Working gas storage in the contiguous United States was 1,853 billion cubic feet in the week ending March 24, a net decrease of 47 billion cubic feet from the previous week, the U.S. Energy Information Administration (EIA) said Thursday, Trend reports citing Xinhua.
The total working gas storage increased by 31.3 percent from this time last year, and was up 21 percent above the five-year average, according to the EIA's Weekly Natural Gas Storage Report.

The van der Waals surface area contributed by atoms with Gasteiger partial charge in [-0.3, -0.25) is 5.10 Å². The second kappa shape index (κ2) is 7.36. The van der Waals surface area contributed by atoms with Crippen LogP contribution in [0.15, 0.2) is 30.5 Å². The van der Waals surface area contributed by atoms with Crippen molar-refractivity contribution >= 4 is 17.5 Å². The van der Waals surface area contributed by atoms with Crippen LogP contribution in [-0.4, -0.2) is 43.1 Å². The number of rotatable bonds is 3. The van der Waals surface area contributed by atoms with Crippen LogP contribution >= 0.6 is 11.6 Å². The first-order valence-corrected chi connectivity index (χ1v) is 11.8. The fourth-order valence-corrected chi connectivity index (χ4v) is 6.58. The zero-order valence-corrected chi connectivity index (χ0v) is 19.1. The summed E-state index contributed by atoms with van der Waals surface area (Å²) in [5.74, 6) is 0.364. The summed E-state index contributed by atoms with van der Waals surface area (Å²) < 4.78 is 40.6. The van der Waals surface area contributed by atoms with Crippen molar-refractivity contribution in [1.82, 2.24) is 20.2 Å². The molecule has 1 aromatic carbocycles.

The storage of working gas in the United States usually turns to decrease in November and continues to drop in April when the heating season ends in the country, according to previous data.
Working gas is defined as the amount of natural gas stored underground that can be withdrawn for use. Its storage capacity can be measured in two ways: design capacity and demonstrated maximum working gas capacity.
The contiguous United States consists of the country's 48 adjoining states, plus the District of Columbia, and excludes the non-contiguous states of Alaska and Hawaii, and all off-shore insular areas.